The 1950s were times of mixed feelings. World War II was just over. The smell of gunpowder had not vanished when the reconstruction of Europe and Japan began. The people, although they did not forget their dead, began to live life in the hope that peace and well-being would be permanent. That vision of a better world made many begin to have children. The “baby boom” did not wait, and the population doubled in just forty years, a growth never seen in the history of mankind. From three billion inhabitants in 1960 the population went to six billion in 2000.

As if that were not enough, the needs multiplied more than the people. The consumer society, the cheaper products, the new publicity and the massification of television increased the pressure on the resources available on the planet. Cars and airplanes reproduced like mushrooms, emitting jets of CO2 into the atmosphere. Forests began to deforest in a hostile way to satisfy the construction, furniture and paper markets. Wildlife populations began to decrease alarmingly. Air, soil and water became contaminated and degraded. The cities were transformed into overcrowded and polluted megacities, where pollution would make breathing difficult.

Early alerts that were not heard

At that time some scientists were warning about anomalies in the Earth’s climate system. To support their warnings, they were based on their discoveries, added to those made since the nineteenth century by their colleagues, the climate pioneers.

At that time the press began to review these discoveries. American Scientist published in 1956 a series of articles on the subject. In 1957, The Hammond Times mentioned the terms “global warming” and “climate change” and warned about the effects of large-scale CO2 use. In 1975 Wallace Smith Broecker advised: “Climate change: are we on the verge of pronounced global warming?”

In 1972 Sweden and the UN organized the First Earth Summit. There, the Stockholm Declaration, comparable to the Declaration of Human Rights, aimed at the normalization of human beings’ relations with the environment came to light. The spirit of the “Truly Homo Sapiens” floats in its 26 beautiful statements. There is everything that had to be done to stop the accumulated danger and to accumulate. We were still on time.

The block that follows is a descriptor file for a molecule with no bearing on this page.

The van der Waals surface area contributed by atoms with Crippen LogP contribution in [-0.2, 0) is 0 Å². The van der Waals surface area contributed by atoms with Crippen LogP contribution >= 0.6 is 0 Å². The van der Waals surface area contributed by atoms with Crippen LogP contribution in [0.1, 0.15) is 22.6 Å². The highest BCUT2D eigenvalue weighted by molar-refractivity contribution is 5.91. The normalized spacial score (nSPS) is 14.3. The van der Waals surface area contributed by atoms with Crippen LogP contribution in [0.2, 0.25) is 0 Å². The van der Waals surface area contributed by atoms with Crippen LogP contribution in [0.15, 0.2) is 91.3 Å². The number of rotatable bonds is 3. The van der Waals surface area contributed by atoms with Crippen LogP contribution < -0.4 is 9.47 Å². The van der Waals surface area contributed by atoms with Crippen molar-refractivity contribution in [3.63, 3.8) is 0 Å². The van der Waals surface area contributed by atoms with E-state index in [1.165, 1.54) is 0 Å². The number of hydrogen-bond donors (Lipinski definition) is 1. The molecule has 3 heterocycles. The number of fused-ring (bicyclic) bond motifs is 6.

From the “Great Acceleration of the 50” to the “Hyper Acceleration of the 70”

But neither the early warnings nor the Earth Summit achieved their mission. In the second half of the twentieth century, most countries did what they wanted. From the “Great Acceleration of the 50” we go to the “Hyper Acceleration of the 70”, both denominations coined by men of science. In this way they synthesized their alerts, but their accusations were cries to silence, because they were not heard by most of the receivers.

After Stockholm, scientists continued to insist. In 1976, the statement of Mikhail Budyko, a Russian climatologist, “global warming has begun,” was widely disseminated. In 1979 the Academy of Sciences of the United States, headed by Jule Charney, described the effects of CO2 in a broader way, attributing its use to the increase in climate change. In 1988, James Hansen, a NASA climatologist, testified before the United States Senate that man-made warming had already greatly affected the global climate. Since then the term global warming became popular in the press and the street language.

The summit of Rio-92, mother of the great climatic challenges of the 21st century

Thus, we arrived at the Second Earth Summit, Rio de Janeiro 1992. There the continuity was given to the 26 imperishable statements of Stockholm and therefore impossible hide under the bed. Rio-92 produced preponderant documents. There are seven major challenges to face the problems of the Earth:

The “Rio Declaration on Environment and Development.” The “United Nations Framework Convention on Climate Change” (UNFCCC). The “COP, Conferences of the Parties”, annual meetings on climate change. Declaration of principles relating to forests. “The” Convention to Combat Desertification. “The” Convention on Biological Diversity “and” Agenda 21 “, a detailed guide to promote sustainable development. More complete impossible.

But the documents were very theoretical, flexible and susceptible to get lost in the bureaucratic tangles and to be devoured by the jaws of corruption. Mostly non-binding, since they left the free will of countries the solutions to the disease of the Earth. They were difficult to control and easy to evade. The road was open to national sovereignty as a protective shield against some “interference attempt”, even when it was about preserving the lives of all those who share this privileged blue habitat.

The birth of the Kyoto Protocol